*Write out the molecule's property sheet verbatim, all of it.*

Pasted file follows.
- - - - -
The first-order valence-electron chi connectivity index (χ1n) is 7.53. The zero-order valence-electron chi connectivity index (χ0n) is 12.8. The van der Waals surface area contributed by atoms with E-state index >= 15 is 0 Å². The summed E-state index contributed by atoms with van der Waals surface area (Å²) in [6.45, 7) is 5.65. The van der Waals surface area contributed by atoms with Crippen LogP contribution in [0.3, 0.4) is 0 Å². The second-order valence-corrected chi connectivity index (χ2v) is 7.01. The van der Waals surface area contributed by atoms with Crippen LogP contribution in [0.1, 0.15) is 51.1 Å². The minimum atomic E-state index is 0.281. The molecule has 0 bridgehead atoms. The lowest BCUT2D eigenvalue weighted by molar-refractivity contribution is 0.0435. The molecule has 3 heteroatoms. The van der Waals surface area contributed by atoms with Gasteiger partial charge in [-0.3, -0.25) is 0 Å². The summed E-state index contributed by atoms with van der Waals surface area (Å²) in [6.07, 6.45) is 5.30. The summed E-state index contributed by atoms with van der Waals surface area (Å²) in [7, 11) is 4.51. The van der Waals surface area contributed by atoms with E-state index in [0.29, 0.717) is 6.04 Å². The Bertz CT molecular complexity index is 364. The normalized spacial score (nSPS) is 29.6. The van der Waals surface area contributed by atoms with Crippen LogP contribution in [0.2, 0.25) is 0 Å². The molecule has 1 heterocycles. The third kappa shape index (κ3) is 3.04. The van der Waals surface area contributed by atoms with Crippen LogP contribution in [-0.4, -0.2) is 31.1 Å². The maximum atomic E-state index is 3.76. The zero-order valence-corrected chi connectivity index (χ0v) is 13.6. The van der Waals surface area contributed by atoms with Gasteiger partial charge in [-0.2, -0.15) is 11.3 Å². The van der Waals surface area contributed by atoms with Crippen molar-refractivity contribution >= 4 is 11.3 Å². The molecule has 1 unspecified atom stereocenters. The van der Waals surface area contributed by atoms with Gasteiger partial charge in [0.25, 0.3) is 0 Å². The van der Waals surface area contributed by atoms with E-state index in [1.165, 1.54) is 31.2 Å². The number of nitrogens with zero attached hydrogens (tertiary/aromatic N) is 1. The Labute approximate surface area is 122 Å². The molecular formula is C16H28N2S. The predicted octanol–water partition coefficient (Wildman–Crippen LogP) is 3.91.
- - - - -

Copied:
The first-order valence-electron chi connectivity index (χ1n) is 7.53. The zero-order valence-electron chi connectivity index (χ0n) is 12.8. The van der Waals surface area contributed by atoms with E-state index >= 15 is 0 Å². The summed E-state index contributed by atoms with van der Waals surface area (Å²) in [6.45, 7) is 5.65. The van der Waals surface area contributed by atoms with Crippen LogP contribution in [0.3, 0.4) is 0 Å². The second-order valence-corrected chi connectivity index (χ2v) is 7.01. The van der Waals surface area contributed by atoms with Crippen LogP contribution in [0.1, 0.15) is 51.1 Å². The minimum atomic E-state index is 0.281. The molecule has 0 bridgehead atoms. The lowest BCUT2D eigenvalue weighted by molar-refractivity contribution is 0.0435. The molecule has 3 heteroatoms. The van der Waals surface area contributed by atoms with Gasteiger partial charge in [-0.3, -0.25) is 0 Å². The summed E-state index contributed by atoms with van der Waals surface area (Å²) in [6.07, 6.45) is 5.30. The summed E-state index contributed by atoms with van der Waals surface area (Å²) in [7, 11) is 4.51. The van der Waals surface area contributed by atoms with E-state index in [0.29, 0.717) is 6.04 Å². The Bertz CT molecular complexity index is 364. The normalized spacial score (nSPS) is 29.6. The van der Waals surface area contributed by atoms with Crippen LogP contribution in [0.2, 0.25) is 0 Å². The molecule has 1 heterocycles. The third kappa shape index (κ3) is 3.04. The van der Waals surface area contributed by atoms with Crippen LogP contribution in [-0.4, -0.2) is 31.1 Å². The maximum atomic E-state index is 3.76. The zero-order valence-corrected chi connectivity index (χ0v) is 13.6. The van der Waals surface area contributed by atoms with Gasteiger partial charge in [-0.2, -0.15) is 11.3 Å². The van der Waals surface area contributed by atoms with Crippen molar-refractivity contribution >= 4 is 11.3 Å². The molecule has 1 unspecified atom stereocenters. The van der Waals surface area contributed by atoms with Gasteiger partial charge in [0.25, 0.3) is 0 Å². The van der Waals surface area contributed by atoms with E-state index in [1.165, 1.54) is 31.2 Å². The number of nitrogens with zero attached hydrogens (tertiary/aromatic N) is 1. The Labute approximate surface area is 122 Å². The molecular formula is C16H28N2S. The predicted octanol–water partition coefficient (Wildman–Crippen LogP) is 3.91.